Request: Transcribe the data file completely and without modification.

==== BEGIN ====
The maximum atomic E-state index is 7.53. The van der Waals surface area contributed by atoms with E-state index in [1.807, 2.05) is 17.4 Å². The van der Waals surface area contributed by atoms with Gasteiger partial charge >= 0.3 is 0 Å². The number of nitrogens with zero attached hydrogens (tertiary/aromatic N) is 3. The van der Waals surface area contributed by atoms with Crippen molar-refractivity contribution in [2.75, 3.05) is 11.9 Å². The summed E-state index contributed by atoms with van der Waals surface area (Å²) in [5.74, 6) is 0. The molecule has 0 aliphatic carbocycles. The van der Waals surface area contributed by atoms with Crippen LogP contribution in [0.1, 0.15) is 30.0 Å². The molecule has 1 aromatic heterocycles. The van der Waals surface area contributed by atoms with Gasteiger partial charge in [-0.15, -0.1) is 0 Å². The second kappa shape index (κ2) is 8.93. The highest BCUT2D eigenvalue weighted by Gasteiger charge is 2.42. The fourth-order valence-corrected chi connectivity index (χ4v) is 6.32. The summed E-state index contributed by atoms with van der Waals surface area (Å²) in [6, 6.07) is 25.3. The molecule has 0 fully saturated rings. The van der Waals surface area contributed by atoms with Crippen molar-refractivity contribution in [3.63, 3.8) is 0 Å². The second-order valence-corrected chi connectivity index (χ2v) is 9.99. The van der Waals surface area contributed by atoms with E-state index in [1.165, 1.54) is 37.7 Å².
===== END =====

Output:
The maximum atomic E-state index is 7.53. The van der Waals surface area contributed by atoms with E-state index in [1.807, 2.05) is 17.4 Å². The van der Waals surface area contributed by atoms with Gasteiger partial charge >= 0.3 is 0 Å². The number of nitrogens with zero attached hydrogens (tertiary/aromatic N) is 3. The van der Waals surface area contributed by atoms with Crippen molar-refractivity contribution in [2.75, 3.05) is 11.9 Å². The summed E-state index contributed by atoms with van der Waals surface area (Å²) in [5.74, 6) is 0. The molecule has 0 aliphatic carbocycles. The van der Waals surface area contributed by atoms with Crippen LogP contribution in [0.1, 0.15) is 30.0 Å². The molecule has 1 aromatic heterocycles. The van der Waals surface area contributed by atoms with Gasteiger partial charge in [-0.15, -0.1) is 0 Å². The second kappa shape index (κ2) is 8.93. The highest BCUT2D eigenvalue weighted by Gasteiger charge is 2.42. The fourth-order valence-corrected chi connectivity index (χ4v) is 6.32. The summed E-state index contributed by atoms with van der Waals surface area (Å²) in [6, 6.07) is 25.3. The molecule has 0 fully saturated rings. The van der Waals surface area contributed by atoms with Crippen molar-refractivity contribution in [3.63, 3.8) is 0 Å². The second-order valence-corrected chi connectivity index (χ2v) is 9.99. The van der Waals surface area contributed by atoms with E-state index in [1.165, 1.54) is 37.7 Å².